The Wafian Longsword

∴ A Broken Dream ∴

A bowl of cold oats by the remnants of the fire, and birdsong in bare trees. You work at a bit of husk lodged between two teeth with your tongue, and squint into the ash and ember. You dreamed again, you think.

It was the same dream as before – the garden, all verdant trees and luscious blossom. Nothing like the war-torn tracks you’ve been travelling these past weeks. In the dream you walked amongst the orchard like you knew it. An unmarked path drawing you round and inward, spiralling slowly toward its centre. And at that centre, another tree: broader, older, its trunk gnarled and whorling, spirals reaching up into a tumbling mass of green.

As you stepped toward it, you glimpsed a single fruit hanging from a low-reaching bough as if offered: something like a pear, but its skin was a deep and shimmering blue, like a rippling sea at midnight. Despite all the tales you’d ever been told of trees and fruits and temptors, you found yourself reaching for it.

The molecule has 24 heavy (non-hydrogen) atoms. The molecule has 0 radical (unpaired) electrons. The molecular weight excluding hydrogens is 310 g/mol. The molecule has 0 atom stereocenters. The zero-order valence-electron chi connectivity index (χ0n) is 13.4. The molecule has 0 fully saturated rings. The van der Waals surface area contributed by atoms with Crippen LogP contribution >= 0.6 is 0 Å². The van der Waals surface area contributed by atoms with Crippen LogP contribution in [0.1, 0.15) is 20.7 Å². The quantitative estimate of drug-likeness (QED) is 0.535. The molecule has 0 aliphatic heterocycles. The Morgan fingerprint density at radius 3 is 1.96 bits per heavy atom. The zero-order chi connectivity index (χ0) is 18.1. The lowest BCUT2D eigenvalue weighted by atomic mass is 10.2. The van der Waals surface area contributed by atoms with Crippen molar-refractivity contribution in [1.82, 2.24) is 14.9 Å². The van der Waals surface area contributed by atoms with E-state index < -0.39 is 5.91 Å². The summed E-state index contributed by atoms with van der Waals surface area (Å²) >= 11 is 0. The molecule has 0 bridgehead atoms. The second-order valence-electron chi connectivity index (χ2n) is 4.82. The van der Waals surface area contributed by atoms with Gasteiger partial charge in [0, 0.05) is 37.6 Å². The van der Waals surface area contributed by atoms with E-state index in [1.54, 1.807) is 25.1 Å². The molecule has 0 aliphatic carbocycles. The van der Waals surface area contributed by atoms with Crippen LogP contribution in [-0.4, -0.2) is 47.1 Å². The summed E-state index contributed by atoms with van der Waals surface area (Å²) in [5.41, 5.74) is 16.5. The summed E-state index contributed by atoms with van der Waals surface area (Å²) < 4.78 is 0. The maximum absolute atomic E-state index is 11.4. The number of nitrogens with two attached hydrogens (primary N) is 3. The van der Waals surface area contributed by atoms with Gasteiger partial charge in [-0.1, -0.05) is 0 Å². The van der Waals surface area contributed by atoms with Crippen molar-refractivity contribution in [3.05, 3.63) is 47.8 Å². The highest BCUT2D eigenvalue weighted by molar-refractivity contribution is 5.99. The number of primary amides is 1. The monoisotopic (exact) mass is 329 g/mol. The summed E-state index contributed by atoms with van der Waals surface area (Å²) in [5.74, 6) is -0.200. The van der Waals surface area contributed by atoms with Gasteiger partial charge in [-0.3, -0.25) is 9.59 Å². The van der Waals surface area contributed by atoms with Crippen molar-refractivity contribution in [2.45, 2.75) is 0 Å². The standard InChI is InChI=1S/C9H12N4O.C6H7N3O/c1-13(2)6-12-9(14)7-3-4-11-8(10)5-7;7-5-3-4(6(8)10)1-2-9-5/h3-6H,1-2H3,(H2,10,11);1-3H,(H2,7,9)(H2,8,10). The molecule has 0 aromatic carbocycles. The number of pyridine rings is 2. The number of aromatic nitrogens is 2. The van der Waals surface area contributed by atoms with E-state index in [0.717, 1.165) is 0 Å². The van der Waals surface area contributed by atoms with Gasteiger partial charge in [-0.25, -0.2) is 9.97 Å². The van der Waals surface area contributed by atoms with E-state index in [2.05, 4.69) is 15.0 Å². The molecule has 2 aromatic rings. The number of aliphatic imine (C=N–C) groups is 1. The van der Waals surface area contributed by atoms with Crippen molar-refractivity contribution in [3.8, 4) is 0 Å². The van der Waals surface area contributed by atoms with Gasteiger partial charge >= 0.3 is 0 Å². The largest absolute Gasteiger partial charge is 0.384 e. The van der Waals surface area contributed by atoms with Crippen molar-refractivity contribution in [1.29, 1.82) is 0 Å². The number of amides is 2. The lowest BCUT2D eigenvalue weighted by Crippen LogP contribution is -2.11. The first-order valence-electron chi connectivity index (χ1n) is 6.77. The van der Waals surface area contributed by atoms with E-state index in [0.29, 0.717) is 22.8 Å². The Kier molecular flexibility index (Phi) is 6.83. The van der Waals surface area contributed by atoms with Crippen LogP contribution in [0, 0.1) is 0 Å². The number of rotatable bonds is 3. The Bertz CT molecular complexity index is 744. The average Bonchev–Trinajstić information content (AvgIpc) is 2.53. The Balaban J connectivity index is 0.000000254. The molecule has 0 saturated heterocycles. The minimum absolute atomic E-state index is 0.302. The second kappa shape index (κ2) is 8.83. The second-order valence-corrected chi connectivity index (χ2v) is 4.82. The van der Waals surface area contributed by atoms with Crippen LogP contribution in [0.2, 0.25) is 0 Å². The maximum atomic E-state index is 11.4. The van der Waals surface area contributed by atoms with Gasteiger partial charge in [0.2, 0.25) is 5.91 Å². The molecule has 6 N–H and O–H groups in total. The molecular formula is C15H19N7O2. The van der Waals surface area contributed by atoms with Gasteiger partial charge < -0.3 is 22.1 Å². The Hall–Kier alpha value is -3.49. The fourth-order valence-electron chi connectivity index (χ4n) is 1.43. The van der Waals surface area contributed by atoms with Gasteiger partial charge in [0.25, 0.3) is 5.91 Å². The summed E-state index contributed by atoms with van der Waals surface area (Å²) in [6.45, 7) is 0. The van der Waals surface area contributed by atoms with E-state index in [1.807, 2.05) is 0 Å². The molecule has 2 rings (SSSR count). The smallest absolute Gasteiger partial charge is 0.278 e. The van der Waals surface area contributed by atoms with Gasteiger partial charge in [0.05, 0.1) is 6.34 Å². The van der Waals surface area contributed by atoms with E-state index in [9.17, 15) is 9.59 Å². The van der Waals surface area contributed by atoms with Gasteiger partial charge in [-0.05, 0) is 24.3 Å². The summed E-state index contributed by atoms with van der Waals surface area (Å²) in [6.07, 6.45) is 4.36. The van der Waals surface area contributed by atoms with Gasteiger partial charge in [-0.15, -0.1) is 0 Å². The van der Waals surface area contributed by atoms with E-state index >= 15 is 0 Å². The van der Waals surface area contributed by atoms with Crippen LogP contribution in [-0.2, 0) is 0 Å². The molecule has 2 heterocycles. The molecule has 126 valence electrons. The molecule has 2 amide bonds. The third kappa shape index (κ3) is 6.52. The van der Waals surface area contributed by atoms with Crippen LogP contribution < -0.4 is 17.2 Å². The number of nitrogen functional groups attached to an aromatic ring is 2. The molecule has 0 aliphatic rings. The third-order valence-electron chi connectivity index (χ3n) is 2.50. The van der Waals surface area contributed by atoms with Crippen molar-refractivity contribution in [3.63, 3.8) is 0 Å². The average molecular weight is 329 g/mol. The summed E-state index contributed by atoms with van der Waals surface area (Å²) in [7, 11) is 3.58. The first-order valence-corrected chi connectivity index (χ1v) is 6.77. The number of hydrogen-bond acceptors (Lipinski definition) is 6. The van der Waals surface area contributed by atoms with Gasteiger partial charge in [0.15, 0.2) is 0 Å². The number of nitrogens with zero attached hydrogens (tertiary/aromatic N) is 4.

But as your fingers brushed the skin, the fairy fruit began to twist and writhe, its shape at once laced with curling lines. You snatched your hand back, repulsed, and turned away from the tree – just in time to see the gleaming blade flying toward your throat.

You woke with a start, and a bad taste in your mouth.

Your scowling recollection is interrupted by someone entering the fire circle. You glance up to see a tall, bony man with a beard and shaven head, his face heavily marked with the lines of age and war. His left eye is covered with a strip of fraying fabric, and his shoulders wrapped in a roughspun cloak.

“Mind if I sit a while?” he asks.

You grunt your assent. The stranger takes a bench across from you, and begins to clean his sword. You barely spare him a glance, but a glance is enough. The sword is immediately familiar in a way you can’t quite put your finger on. A long, broad blade, tapering to a fierce point. An elaborately carved guard, gleaming blue in the early light. It’s that colour. Those chiselled waves. They remind you of something.

And then the scarred man moves his hand from the pommel to the brown leather grip, revealing a deep blue pear-shape, carved with writhing lines. The fairy fruit!

You fly to your feet, heart hammering, uncertain what it means. The scarred man swings his lonely eye slowly from the honed blade to your horrified reaction, and a terrible smile lights his lined face.

“So you’re the one who’s to wield her,” he says.

Continue reading